Dramatically increasing the size of your company’s sales force in a short period of time can prove to be a painful process. Fortunately, many of the issues you’ll face are knowable and avoidable. Based on our observations, we see 5 common sales force expansions mistakes that most companies make.
1. Underestimating the Project.
The biggest mistake we see companies commit is underestimating the time required and the level of disruption a major sales force expansion causes. The level of chaos that will ensue is determined by the size of the expansion, how well the plan has been thought through and the available resources. Here are some examples of how processes and results break down during an expansion.
Most expansion plans start with a realignment of the Regional Sales Managers’ teams to reduce the number of sales reps that report to each RSM. Concurrently, current sales reps are promoted into a new RSM role or new RSMs are brought into the company from the outside. In most of the expansions that we’ve experienced, the new RSMs are tasked with hiring the same number of new sales reps as the experienced RSMs. In point 2 below, we’ll come back to how this creates problems.
Once the expansion begins and interviewing starts, most companies immediately experience several bottlenecks. Their interview processes aren’t staffed sufficiently to handle a massive increase in candidates in their interview process. Typical sticking points are HR and executive team availability for interviewing.
2. Overwhelmed Managers.
Concurrently trying to hire 2-4 sales reps in 2-4 different geographies is a major undertaking for an experienced Regional Sales Manager. With few exceptions, most RSMs do not relish the interview and hiring process. They have a sales number that they need to hit today. Juggling the tasks of interviewing while managing their current team is a daunting and stressful proposition. Often, the expansion becomes priority #2.
To make matters worse, every major sales force expansion we’ve participated in included freshly minted Sales Managers. Asking a new manager to learn their core job (managing their team) during a major hiring push is a big ask. In our observations, new managers end up performing poorly at both tasks during sales force expansions. They find themselves in a constant state of overwhelm which leads to poor decision making and ultimately, poor hiring choices. To put this simply…
High emotion equals low intelligence.
3. Consistent Processes and Standards.
We have witnessed multiple expansions fail to meet hiring goals until the CEO gets involved. Once he or she does, hires start happening. What typically occurs to help expedite hiring is the lowering of hiring standards and the skipping or shortchanging of interview steps. The company starts hitting its hiring deadlines but the quality of the hires slips. We share several tips to ensure consistent vetting standards in the 5 Rules for an Effective Hiring Process. Even if quality doesn’t slip, there’s a new problem to contend with once this wave of new hires start.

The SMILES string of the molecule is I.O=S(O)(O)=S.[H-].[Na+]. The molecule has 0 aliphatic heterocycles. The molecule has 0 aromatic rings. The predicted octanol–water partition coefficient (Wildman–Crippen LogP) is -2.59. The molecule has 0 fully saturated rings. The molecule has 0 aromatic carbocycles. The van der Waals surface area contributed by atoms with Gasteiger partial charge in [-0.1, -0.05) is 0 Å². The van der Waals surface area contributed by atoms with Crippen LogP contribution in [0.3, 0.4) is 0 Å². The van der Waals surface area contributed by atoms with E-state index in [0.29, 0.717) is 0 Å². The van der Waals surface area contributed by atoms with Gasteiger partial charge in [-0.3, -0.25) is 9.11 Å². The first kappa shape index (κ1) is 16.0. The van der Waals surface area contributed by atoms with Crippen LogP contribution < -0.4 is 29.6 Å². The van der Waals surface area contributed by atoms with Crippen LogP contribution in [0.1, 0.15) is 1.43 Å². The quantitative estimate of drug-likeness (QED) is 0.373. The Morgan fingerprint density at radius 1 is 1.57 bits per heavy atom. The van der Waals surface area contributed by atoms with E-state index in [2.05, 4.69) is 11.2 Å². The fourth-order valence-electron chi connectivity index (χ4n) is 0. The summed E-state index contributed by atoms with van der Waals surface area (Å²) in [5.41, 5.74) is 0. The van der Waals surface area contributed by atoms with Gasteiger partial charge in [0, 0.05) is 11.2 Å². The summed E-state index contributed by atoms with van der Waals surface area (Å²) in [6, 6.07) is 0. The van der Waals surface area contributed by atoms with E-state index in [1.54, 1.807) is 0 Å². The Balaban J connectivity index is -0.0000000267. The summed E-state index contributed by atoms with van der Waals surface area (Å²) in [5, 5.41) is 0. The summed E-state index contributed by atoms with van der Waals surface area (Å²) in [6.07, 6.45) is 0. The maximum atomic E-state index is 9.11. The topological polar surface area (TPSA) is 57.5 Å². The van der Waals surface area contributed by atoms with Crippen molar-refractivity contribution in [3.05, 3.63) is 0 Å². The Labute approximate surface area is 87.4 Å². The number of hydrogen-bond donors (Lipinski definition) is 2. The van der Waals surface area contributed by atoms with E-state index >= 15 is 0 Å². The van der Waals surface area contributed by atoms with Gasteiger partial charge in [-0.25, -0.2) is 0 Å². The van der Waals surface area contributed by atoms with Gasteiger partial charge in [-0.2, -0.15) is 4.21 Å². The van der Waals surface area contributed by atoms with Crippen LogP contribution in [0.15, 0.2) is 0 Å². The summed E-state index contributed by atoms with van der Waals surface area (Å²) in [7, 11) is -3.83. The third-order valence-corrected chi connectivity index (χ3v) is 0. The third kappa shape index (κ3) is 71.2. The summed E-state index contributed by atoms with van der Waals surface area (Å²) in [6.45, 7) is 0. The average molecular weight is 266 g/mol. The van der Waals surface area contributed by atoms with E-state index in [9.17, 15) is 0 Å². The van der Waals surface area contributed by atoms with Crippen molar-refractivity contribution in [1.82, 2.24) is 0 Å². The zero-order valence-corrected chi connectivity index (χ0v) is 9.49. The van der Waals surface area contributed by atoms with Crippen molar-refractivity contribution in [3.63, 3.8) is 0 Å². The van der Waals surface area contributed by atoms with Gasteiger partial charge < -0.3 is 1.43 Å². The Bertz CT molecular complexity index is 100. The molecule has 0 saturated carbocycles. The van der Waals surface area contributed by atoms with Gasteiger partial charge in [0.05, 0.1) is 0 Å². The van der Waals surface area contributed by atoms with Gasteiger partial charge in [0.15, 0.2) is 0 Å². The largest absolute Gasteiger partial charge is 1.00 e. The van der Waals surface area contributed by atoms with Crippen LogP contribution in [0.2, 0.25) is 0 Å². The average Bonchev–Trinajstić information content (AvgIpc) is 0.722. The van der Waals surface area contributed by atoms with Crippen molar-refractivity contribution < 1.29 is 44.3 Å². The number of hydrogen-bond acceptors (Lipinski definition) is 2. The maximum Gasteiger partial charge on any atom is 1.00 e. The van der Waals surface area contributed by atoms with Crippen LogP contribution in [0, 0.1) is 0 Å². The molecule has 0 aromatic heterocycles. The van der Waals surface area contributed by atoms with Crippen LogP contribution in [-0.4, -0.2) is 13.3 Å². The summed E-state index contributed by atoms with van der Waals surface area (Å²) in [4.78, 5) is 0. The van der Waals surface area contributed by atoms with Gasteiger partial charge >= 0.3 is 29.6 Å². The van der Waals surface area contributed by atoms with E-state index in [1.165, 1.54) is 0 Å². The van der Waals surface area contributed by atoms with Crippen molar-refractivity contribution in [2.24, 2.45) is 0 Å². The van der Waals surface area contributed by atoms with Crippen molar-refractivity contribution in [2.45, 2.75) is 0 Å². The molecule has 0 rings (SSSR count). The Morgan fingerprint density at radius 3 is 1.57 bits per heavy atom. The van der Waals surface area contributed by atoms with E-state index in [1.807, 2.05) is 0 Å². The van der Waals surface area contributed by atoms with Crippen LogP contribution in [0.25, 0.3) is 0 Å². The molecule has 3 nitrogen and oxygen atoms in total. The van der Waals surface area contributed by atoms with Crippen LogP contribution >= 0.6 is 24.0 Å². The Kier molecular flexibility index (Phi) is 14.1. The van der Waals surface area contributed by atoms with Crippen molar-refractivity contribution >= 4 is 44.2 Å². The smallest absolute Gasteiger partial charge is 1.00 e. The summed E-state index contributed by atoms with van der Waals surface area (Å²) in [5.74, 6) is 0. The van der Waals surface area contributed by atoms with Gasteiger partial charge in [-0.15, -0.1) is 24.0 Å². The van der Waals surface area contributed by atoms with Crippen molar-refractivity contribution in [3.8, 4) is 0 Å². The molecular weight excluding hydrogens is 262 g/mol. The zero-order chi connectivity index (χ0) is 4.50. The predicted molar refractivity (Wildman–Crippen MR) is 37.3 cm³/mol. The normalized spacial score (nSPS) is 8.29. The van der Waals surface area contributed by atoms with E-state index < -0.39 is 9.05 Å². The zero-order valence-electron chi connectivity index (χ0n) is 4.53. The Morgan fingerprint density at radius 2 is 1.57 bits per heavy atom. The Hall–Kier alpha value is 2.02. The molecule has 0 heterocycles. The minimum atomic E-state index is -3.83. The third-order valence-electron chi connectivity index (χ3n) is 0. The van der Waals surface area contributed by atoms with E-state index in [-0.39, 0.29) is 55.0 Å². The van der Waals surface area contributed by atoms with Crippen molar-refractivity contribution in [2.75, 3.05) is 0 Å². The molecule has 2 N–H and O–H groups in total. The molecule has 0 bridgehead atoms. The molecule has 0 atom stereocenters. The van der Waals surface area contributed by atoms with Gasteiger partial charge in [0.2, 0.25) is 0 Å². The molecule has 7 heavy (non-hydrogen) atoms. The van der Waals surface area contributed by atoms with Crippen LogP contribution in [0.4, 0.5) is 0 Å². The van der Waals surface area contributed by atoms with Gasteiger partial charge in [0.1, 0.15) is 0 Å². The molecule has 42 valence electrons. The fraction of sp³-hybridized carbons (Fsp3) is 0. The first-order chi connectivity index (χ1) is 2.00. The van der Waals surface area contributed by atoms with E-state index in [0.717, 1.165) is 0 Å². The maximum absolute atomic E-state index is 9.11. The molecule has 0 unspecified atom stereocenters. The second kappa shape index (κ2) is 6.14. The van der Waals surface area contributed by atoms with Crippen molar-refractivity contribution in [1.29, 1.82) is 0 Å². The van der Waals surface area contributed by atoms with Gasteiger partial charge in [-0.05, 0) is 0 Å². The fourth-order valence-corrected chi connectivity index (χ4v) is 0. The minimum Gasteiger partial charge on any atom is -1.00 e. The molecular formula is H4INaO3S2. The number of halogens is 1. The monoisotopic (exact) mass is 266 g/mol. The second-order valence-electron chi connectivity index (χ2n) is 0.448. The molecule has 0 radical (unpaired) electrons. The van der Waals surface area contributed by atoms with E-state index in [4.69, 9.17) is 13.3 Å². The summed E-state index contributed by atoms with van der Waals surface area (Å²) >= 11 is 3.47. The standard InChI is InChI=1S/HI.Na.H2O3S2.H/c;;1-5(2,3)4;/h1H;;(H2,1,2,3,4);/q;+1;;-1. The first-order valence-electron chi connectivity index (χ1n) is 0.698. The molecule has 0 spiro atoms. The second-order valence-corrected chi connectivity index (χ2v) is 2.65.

4. Setting New Hires up to Lose.
Sometimes the costliest problems begin once a RSM has found their new sales hires. Asking a Sales Manager to properly train, manage and develop 2 new sales reps located in different cities at the same time is logistically problematic. Up that number to 3 new sales reps and the task becomes close to impossible. Again, they still have other reps to manage. Unfortunately, much of these new hires’ training consists of sinking or swimming.
5. Death by Papercut.
Companies that avoid the major missteps above are usually still disappointed with the sales results of their expansion. They fall victim to the proverbial death by papercut. At each step, the quality suffers a little. The hiring standards slip, the training isn’t up to the usual standards, etc. Any issue in isolation could be dealt with. When combined, their impact can be significant.
Our experience has shown us that most companies go through an unplanned, phase 2 of their sales force expansion. Phase 2 happens once they go back and replace the bad and/or mis-handled sales hires. Fortunately, there is hope.
Just as we’ve witnesses multiple sales force expansions go wrong, we’ve seen a few that went well. In every example, these companies recruited and brought on new sales hires in waves or stages. They carefully thought through bottlenecks, RSMs capacity for training and developed an expansion plan that didn’t rely on luck to work. It might not be as exciting as a “Shock and Awe” method of growing but it’s effective.
We’ll close with a central Sales Talent philosophy.
If it’s not repeatable and scalable, it’s not a process.